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Europe is sounding the alarm on a pressing environmental issue: nearly everyone across the continent is breathing air with Pollution levels exceeding safe standards. A recent investigation by the Guardian, backed by advanced research techniques like detailed satellite imagery and over 1,400 ground monitoring stations, paints a worrying picture. About 98% of Europeans live in areas where fine particulate Pollution, known as PM2.5, surpasses the guidelines set by the World Health Organization (WHO).

Source: DW News/YouTube

What’s PM2.5? These are tiny airborne particles primarily resulting from burning fossil fuels. When inhaled, they can travel deep into our respiratory system and even enter the bloodstream, potentially affecting every organ in our bodies. The WHO recommends an annual average concentration of PM2.5 not to exceed 5 micrograms per cubic meter, but astonishingly, 98% of Europe’s population lives in areas exceeding this safe limit.

Some countries are grappling more than others. North Macedonia stands out as the most affected, with parts of its capital, Skopje, having Pollution levels almost six times the WHO’s recommended limit. Meanwhile, Eastern European countries, including Serbia, Romania, Albania, North Macedonia, Poland, Slovakia, and Hungary, face particularly high Pollution levels, double the WHO’s guidance.

But it’s not all doom and gloom! Sweden shines as an example, with no area in the country having PM2.5 levels over double the WHO’s guidelines. Some regions in northern Scotland also report commendably low levels of this particulate Pollution.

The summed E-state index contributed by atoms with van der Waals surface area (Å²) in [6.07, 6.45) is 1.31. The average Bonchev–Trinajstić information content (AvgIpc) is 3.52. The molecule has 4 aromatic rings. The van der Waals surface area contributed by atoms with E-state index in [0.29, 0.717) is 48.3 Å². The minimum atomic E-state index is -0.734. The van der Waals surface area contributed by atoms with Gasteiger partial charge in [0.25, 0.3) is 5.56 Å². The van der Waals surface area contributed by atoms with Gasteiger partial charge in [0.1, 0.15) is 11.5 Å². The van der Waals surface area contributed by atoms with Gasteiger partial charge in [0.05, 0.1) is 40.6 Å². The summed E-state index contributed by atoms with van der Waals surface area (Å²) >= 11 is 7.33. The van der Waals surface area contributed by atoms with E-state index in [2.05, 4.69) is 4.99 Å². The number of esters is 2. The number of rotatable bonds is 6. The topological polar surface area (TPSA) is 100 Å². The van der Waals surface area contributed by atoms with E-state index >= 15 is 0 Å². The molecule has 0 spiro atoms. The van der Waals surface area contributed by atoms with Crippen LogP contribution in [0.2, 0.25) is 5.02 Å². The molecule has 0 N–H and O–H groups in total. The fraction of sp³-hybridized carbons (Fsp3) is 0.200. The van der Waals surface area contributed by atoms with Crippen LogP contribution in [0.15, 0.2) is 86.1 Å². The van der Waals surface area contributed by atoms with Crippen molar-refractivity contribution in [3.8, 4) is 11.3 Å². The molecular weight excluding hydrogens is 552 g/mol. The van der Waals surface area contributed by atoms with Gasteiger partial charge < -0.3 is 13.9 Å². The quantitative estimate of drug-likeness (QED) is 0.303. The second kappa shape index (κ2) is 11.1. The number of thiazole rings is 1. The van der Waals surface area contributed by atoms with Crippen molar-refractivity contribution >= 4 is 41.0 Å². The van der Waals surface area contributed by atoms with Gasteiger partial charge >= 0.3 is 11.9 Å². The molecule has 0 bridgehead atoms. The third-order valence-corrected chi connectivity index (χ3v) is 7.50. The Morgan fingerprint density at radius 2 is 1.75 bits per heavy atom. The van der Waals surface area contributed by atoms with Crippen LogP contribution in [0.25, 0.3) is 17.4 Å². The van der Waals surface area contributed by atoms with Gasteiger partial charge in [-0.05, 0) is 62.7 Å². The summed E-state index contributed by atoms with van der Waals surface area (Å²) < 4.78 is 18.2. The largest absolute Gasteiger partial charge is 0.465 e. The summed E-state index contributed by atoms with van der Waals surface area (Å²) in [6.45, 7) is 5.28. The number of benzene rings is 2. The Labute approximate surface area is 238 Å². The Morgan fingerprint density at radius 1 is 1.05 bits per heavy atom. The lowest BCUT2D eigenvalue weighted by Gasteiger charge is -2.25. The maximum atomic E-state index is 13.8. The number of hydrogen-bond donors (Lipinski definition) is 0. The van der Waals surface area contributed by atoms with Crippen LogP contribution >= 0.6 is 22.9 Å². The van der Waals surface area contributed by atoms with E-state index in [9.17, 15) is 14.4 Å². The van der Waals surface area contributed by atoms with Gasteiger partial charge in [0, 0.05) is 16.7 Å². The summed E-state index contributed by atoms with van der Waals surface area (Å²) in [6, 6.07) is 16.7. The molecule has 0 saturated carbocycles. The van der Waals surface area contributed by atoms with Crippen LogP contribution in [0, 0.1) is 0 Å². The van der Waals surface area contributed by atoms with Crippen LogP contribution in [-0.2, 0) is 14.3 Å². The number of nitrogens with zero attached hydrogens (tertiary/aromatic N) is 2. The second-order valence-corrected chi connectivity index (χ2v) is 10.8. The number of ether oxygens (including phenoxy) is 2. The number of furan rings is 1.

So, what’s causing this alarming rise in air pollution? Major culprits include traffic, industry, domestic heating, and agriculture. And often, the poorest communities bear the brunt of its effects.

Thankfully, solutions are on the horizon. Last week, the European Parliament voted to adopt stricter WHO guidelines on PM2.5 by 2035. While this is a step in the right direction, experts emphasize the need for urgent action given the wide-ranging health risks linked to air pollution.

Cities like London and Milan are spearheading initiatives, from ultra-low emissions zones to promoting walking and cycling. As more evidence emerges on the harmful effects of polluted air, it’s clear that decisive and prompt action is the need of the hour for a cleaner, healthier Europe.

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Tiny Rescue Climate Collection

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